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The Map Is Not the Territory. Or Is It?

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The Map Is Not the Territory. Or Is It?

The recent kerfuffle over a new political map of Pakistan at the SCO national security advisers’ meeting must be seen in its proper context.

The Map Is Not the Territory. Or Is It?
Credit: United Nations

Future historians may very well remember the past year, since August 2019, as a time when South Asia’s cartographic confabulations reached a new peak, threatening to spill over on the ground as several states in the region reasserted their territorial claims.

The latest episode in a sorry saga where India, China, Pakistan, and Nepal have, all at some point, used maps to make a political point was yesterday when Indian National Security Advisor (NSA) Ajit Doval walked out of a Shanghai Cooperation Organization (SCO) meeting after his Pakistani counterpart, Moeed Yusuf, continued to display a new political map of Pakistan that includes large swathes of territory traditionally under India’s control despite Doval’s protests. Yusuf’s was a clever gambit; given that the meeting was virtual, there was no single “room” where all SCO members met, which meant each country could have whatever it chose to in their representative’s background. (No other SCO NSA displayed a map, India included.)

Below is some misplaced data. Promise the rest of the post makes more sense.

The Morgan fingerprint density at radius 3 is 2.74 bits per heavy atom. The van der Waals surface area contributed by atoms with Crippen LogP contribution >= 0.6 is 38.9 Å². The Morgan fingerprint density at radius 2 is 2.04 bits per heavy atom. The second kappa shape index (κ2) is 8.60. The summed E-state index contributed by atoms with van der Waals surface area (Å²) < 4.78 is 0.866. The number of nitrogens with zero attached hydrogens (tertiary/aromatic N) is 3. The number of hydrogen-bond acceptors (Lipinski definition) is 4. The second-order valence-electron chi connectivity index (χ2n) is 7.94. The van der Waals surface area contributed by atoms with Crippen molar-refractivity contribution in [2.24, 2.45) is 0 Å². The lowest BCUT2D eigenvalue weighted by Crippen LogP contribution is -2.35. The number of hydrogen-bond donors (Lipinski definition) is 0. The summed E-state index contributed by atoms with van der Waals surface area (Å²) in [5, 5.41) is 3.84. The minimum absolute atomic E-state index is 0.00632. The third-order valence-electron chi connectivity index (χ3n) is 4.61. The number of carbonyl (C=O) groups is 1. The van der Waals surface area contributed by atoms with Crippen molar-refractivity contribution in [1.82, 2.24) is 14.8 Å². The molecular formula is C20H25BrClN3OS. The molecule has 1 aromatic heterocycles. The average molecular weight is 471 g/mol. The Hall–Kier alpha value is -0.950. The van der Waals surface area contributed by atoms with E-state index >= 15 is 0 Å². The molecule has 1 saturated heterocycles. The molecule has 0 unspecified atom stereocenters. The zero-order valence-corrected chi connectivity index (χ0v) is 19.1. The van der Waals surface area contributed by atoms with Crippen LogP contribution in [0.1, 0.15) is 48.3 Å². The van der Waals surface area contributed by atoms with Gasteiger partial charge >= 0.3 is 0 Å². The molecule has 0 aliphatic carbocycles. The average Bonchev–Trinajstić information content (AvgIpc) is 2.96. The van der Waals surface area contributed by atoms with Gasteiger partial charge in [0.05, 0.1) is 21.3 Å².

Pakistan unveiled a new political map of the country a day before August 5 – the one-year anniversary of India’s decision to revoke the special, autonomous status of the erstwhile Indian state of Jammu and Kashmir. The map showed the entirety of India- and Pakistan-administered Kashmir as disputed – and marked with the same color. It also, much to Indian chagrin, showed Junagadh in the Indian state of Gujarat as Pakistani territory, leading the Indian Ministry of External Affairs to term the map “an exercise in political absurdity.” (Pakistan’s Dawn, on the other hand, called the new map a “landmark move.”)

Roughly a month and a half before Pakistan’s umbrage-through-maps, on June 19, Nepal too did something quite similar: A new political map published by Kathmandu showed Lipulekh, Kalapani, and Limpiyadhura, areas India traditionally has considered its own, as part of Nepal. The move came amid serious India-Nepal tensions whose proximate cause was India’s decision to inaugurate a new road in May that connects the state of Uttarakhand to Lipulekh at the India-China-Nepal trijunction. But underlying this was growing recrimination and concerns in New Delhi about Beijing’s sway over the K.P. Sharma Oli government in Kathmandu. Finally, in November 2019, New Delhi released a new map reflecting the reorganization of Jammu and Kashmir in August of that year into two centrally controlled territories: Jammu and Kashmir as well as Ladakh. But that map, in turn, had included Kalapani as Indian territory, sparking protests by Kathmandu.

South Asians have always been very prickly about cartographic depictions of their countries; states in the region take particular umbrage (perhaps understandably so) at redrawn lines on the map even if facts on the ground remain intact.